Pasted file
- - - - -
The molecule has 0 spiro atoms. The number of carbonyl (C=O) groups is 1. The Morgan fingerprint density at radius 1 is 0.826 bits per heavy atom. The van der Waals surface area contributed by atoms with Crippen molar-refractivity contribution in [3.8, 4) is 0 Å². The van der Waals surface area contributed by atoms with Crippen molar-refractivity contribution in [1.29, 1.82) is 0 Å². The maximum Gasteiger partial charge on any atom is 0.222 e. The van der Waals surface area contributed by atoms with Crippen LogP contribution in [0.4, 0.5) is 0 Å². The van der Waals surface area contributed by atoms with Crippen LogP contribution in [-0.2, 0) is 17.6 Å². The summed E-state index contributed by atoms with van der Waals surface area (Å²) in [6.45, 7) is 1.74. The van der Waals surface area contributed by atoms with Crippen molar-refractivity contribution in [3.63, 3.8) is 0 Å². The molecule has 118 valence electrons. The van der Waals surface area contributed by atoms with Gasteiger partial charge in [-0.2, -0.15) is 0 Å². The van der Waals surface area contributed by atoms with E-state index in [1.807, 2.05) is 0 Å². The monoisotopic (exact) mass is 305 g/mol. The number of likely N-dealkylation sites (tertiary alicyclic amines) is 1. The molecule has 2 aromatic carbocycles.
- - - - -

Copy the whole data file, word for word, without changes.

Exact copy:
The molecule has 0 spiro atoms. The number of carbonyl (C=O) groups is 1. The Morgan fingerprint density at radius 1 is 0.826 bits per heavy atom. The van der Waals surface area contributed by atoms with Crippen molar-refractivity contribution in [3.8, 4) is 0 Å². The van der Waals surface area contributed by atoms with Crippen molar-refractivity contribution in [1.29, 1.82) is 0 Å². The maximum Gasteiger partial charge on any atom is 0.222 e. The van der Waals surface area contributed by atoms with Crippen LogP contribution in [0.4, 0.5) is 0 Å². The van der Waals surface area contributed by atoms with Crippen LogP contribution in [-0.2, 0) is 17.6 Å². The summed E-state index contributed by atoms with van der Waals surface area (Å²) in [6.45, 7) is 1.74. The van der Waals surface area contributed by atoms with Crippen molar-refractivity contribution in [3.63, 3.8) is 0 Å². The molecule has 118 valence electrons. The van der Waals surface area contributed by atoms with Gasteiger partial charge in [-0.2, -0.15) is 0 Å². The van der Waals surface area contributed by atoms with E-state index in [1.807, 2.05) is 0 Å². The monoisotopic (exact) mass is 305 g/mol. The number of likely N-dealkylation sites (tertiary alicyclic amines) is 1. The molecule has 2 aromatic carbocycles.